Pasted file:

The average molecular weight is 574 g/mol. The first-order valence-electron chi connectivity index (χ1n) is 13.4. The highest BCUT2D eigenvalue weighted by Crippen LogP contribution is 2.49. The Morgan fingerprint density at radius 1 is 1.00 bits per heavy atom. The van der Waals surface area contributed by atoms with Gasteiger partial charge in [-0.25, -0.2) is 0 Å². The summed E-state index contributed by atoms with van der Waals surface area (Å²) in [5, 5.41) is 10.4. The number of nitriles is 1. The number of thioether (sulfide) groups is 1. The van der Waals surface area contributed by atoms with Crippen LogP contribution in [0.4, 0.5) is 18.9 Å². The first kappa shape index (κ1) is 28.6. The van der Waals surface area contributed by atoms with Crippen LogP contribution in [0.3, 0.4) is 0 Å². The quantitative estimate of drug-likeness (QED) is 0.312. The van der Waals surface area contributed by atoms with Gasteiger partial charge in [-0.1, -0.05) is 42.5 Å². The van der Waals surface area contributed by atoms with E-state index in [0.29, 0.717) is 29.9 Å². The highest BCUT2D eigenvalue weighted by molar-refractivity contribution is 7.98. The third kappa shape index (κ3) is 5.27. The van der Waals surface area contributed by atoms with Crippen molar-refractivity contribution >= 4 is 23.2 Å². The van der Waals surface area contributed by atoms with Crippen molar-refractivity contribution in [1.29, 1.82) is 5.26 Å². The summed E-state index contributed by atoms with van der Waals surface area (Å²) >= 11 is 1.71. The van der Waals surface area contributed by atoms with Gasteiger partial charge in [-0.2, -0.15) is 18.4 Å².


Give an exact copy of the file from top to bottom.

The average molecular weight is 574 g/mol. The first-order valence-electron chi connectivity index (χ1n) is 13.4. The highest BCUT2D eigenvalue weighted by Crippen LogP contribution is 2.49. The Morgan fingerprint density at radius 1 is 1.00 bits per heavy atom. The van der Waals surface area contributed by atoms with Gasteiger partial charge in [-0.25, -0.2) is 0 Å². The summed E-state index contributed by atoms with van der Waals surface area (Å²) in [5, 5.41) is 10.4. The number of nitriles is 1. The number of thioether (sulfide) groups is 1. The van der Waals surface area contributed by atoms with Crippen LogP contribution in [0.4, 0.5) is 18.9 Å². The first kappa shape index (κ1) is 28.6. The van der Waals surface area contributed by atoms with Crippen LogP contribution in [0.3, 0.4) is 0 Å². The quantitative estimate of drug-likeness (QED) is 0.312. The van der Waals surface area contributed by atoms with Gasteiger partial charge in [-0.1, -0.05) is 42.5 Å². The van der Waals surface area contributed by atoms with E-state index in [0.29, 0.717) is 29.9 Å². The highest BCUT2D eigenvalue weighted by molar-refractivity contribution is 7.98. The third kappa shape index (κ3) is 5.27. The van der Waals surface area contributed by atoms with Crippen molar-refractivity contribution >= 4 is 23.2 Å². The van der Waals surface area contributed by atoms with Crippen molar-refractivity contribution in [1.29, 1.82) is 5.26 Å². The summed E-state index contributed by atoms with van der Waals surface area (Å²) >= 11 is 1.71. The van der Waals surface area contributed by atoms with Gasteiger partial charge in [-0.2, -0.15) is 18.4 Å².